The author chose to use the standard age-grading methodology which is commonly used in master’s (over forty) track meets worldwide, to evaluate the performance of eight distance runners who had undergone gender transition from male to female. As a group, the eight study participants had remarkably similar age grade scores in both male and female gender, making it possible to state that transgender women run distance races at approximately the same level, for their respective gender, both before and after gender transition.
It should be noted that this conclusion only applies to distance running and the author makes no claims as to the equality of performances, pre and post gender transition, in any other sport. As such, the study cannot, unequivocally, state that it is fair to allow to transgender women to compete against 46,XX women in all sports, although the study does make a powerful statement in favor of such a position.
Compare this with what Rationality Rules concludes.
[19:07] In some events – such as long-distance running, in which hemoglobin and slow-twitch muscle fibers are vital – I think there’s a strong argument to say no, [transgender women who transitioned after puberty] don’t have an unfair advantage, as the primary attributes are sufficiently mitigated. But in most events, and especially those in which height, width, hip size, limb length, muscle mass, and muscle fiber type are the primary attributes – such as weightlifting, sprinting, hammer throw, javelin, netball, boxing, karate, basketball, rugby, judo, rowing, hockey, and many more – my answer is yes, most do have an unfair advantage. There are exceptions, of course, just as there are exceptions to everything, but far more often than not their TUE in such events does not bring them down to anywhere near the 100% mark. […]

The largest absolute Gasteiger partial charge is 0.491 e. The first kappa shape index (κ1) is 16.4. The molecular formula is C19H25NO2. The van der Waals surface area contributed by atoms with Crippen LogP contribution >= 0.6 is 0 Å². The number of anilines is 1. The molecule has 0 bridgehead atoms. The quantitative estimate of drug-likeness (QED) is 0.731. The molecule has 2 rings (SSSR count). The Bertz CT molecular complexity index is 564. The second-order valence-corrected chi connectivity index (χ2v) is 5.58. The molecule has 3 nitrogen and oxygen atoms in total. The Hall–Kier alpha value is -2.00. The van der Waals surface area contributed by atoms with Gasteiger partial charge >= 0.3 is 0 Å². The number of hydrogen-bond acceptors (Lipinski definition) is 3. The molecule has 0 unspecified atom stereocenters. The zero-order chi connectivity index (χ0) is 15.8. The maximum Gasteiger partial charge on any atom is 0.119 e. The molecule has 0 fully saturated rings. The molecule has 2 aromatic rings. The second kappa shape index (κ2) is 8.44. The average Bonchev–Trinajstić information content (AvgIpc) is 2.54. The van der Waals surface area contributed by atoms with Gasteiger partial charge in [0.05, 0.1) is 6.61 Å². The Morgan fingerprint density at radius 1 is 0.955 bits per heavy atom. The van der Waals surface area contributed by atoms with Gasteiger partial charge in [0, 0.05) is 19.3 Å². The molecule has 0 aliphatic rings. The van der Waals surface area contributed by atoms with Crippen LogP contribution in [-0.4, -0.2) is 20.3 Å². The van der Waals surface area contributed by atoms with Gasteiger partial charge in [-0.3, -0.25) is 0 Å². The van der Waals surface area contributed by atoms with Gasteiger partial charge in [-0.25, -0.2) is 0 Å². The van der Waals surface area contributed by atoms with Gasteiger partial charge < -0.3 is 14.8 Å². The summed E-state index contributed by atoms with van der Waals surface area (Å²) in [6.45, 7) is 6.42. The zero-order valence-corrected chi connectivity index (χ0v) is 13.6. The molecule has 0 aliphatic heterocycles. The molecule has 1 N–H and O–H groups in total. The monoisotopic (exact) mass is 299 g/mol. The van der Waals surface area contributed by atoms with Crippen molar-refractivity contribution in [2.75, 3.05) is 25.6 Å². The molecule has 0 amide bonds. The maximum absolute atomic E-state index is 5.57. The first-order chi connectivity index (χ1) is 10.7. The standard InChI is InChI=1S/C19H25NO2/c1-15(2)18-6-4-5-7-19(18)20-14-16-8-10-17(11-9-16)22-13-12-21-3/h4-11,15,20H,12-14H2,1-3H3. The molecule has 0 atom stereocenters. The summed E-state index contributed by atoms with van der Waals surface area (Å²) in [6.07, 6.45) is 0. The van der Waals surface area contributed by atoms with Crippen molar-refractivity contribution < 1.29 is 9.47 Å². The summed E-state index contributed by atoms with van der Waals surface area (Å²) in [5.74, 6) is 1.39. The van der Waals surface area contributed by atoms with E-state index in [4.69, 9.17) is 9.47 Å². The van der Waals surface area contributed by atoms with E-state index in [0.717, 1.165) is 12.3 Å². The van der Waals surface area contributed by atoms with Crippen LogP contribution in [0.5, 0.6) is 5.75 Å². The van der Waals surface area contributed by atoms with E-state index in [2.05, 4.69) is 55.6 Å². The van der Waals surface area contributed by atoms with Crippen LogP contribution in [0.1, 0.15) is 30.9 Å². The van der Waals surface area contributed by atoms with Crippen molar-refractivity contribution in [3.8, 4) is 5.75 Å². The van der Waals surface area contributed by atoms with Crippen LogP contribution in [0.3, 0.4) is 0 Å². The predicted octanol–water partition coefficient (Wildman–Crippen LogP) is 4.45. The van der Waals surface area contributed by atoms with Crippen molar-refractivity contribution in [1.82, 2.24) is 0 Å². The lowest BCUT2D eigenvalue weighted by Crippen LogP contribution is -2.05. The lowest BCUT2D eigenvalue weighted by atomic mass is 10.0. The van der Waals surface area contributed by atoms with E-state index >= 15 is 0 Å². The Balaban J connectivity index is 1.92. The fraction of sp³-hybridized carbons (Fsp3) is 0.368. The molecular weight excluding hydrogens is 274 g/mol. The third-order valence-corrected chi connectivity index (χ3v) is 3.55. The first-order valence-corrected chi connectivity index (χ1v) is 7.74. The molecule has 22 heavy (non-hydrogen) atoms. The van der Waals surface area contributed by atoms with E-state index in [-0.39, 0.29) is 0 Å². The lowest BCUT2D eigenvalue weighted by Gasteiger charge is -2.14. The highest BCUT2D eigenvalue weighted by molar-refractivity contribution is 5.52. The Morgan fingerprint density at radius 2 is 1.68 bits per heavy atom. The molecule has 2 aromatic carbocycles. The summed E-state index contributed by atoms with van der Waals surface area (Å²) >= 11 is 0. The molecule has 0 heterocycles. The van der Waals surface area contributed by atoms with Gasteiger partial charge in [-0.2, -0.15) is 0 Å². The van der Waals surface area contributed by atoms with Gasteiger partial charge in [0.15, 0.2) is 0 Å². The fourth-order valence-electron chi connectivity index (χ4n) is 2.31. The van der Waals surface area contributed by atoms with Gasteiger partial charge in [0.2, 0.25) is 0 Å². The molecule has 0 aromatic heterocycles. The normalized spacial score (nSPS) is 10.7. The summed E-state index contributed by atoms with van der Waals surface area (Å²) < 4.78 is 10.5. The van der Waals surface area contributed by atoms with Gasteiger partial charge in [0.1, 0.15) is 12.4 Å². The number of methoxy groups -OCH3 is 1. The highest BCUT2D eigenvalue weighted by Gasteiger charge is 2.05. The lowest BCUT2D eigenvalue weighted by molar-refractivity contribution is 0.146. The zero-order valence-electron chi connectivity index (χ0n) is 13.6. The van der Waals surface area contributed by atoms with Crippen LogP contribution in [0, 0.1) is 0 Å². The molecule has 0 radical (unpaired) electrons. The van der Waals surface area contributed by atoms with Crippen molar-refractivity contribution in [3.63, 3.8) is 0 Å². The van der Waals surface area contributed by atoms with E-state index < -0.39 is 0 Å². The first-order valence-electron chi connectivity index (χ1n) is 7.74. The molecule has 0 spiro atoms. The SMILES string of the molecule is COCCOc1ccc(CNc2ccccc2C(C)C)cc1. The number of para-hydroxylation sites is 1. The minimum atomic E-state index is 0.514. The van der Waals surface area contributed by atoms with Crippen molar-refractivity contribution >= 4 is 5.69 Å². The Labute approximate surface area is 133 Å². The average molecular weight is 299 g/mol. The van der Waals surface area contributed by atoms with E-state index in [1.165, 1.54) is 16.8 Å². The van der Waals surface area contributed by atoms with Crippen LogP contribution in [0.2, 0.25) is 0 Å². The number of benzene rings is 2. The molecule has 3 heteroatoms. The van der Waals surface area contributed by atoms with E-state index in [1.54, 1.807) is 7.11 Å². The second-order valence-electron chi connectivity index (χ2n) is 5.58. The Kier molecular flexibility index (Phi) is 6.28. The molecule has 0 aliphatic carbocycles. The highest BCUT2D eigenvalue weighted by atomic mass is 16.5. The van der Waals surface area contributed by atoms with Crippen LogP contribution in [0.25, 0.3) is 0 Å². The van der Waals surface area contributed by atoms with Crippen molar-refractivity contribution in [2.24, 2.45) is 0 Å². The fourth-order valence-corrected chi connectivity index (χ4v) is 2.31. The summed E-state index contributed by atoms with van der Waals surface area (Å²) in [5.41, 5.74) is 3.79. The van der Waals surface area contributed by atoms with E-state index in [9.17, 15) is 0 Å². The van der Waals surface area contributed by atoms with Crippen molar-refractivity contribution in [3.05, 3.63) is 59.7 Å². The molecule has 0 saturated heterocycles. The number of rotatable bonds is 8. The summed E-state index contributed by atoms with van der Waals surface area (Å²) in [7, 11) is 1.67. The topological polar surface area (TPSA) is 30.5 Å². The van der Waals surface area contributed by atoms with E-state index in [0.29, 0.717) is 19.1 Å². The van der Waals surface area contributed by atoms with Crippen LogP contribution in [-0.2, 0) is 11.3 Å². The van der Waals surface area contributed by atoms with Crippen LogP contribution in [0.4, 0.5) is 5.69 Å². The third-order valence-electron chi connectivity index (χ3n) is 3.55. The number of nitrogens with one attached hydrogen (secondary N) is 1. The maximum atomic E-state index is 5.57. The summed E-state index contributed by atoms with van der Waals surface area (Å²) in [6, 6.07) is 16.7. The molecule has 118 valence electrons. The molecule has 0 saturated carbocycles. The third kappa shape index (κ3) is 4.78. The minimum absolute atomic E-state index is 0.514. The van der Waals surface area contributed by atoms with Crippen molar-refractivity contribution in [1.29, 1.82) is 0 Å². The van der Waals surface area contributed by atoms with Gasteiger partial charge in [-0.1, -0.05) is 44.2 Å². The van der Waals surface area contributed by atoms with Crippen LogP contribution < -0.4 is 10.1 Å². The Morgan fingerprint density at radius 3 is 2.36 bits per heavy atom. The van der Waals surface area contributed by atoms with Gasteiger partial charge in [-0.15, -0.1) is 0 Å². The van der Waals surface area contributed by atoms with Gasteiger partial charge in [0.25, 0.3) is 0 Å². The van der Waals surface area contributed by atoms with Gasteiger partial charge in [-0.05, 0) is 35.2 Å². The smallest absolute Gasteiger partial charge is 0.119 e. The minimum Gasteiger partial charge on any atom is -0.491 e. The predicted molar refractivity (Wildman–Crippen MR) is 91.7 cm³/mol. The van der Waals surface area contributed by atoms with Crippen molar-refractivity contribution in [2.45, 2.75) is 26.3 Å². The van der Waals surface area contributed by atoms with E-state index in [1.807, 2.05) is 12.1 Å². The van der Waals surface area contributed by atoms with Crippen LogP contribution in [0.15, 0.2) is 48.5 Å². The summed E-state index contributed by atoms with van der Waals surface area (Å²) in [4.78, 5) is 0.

[20:09] I am opposed [to these athlete’s inclusion] because the attributes which are granted from male puberty that play a vital role in some events have not been shown to be sufficiently mitigated by HRT.
I dunno about you, but I find it comforting that the only way you can justify excluding transgender athletes is to misrepresent the relevant science.
Dang, I need to correct something I wrote.
Every human right applies to every person, equally. When rights conflict, one is temporarily granted precedent. It’s why the Canadian Charter of Rights and Freedoms is ordered the way it is; rights listed earlier in the document are more important than those listed after, greatly simplifying the analysis of any rights conflict.
I’d gotten that impression because Section 1, which allows any right to have restrictions placed on it to preserve a safe and free democracy, was placed up front while later sections deal with things like elections and criminal trials. In reality, they’re all “indivisible.”
Human rights are indivisible. Whether they relate to civil, cultural, economic, political or social issues, human rights are inherent to the dignity of every human person. Consequently, all human rights have equal status, and cannot be positioned in a hierarchical order. Denial of one right invariably impedes enjoyment of other rights. Thus, the right of everyone to an adequate standard of living cannot be compromised at the expense of other rights, such as the right to health or the right to education.
All human rights are indivisible, whether they are civil and political rights, such as the right to life, equality before the law and freedom of expression; economic, social and cultural rights, such as the rights to work, social security and education , or collective rights, such as the rights to development and self-determination, are indivisible, interrelated and interdependent. The improvement of one right facilitates advancement of the others. Likewise, the deprivation of one right adversely affects the others.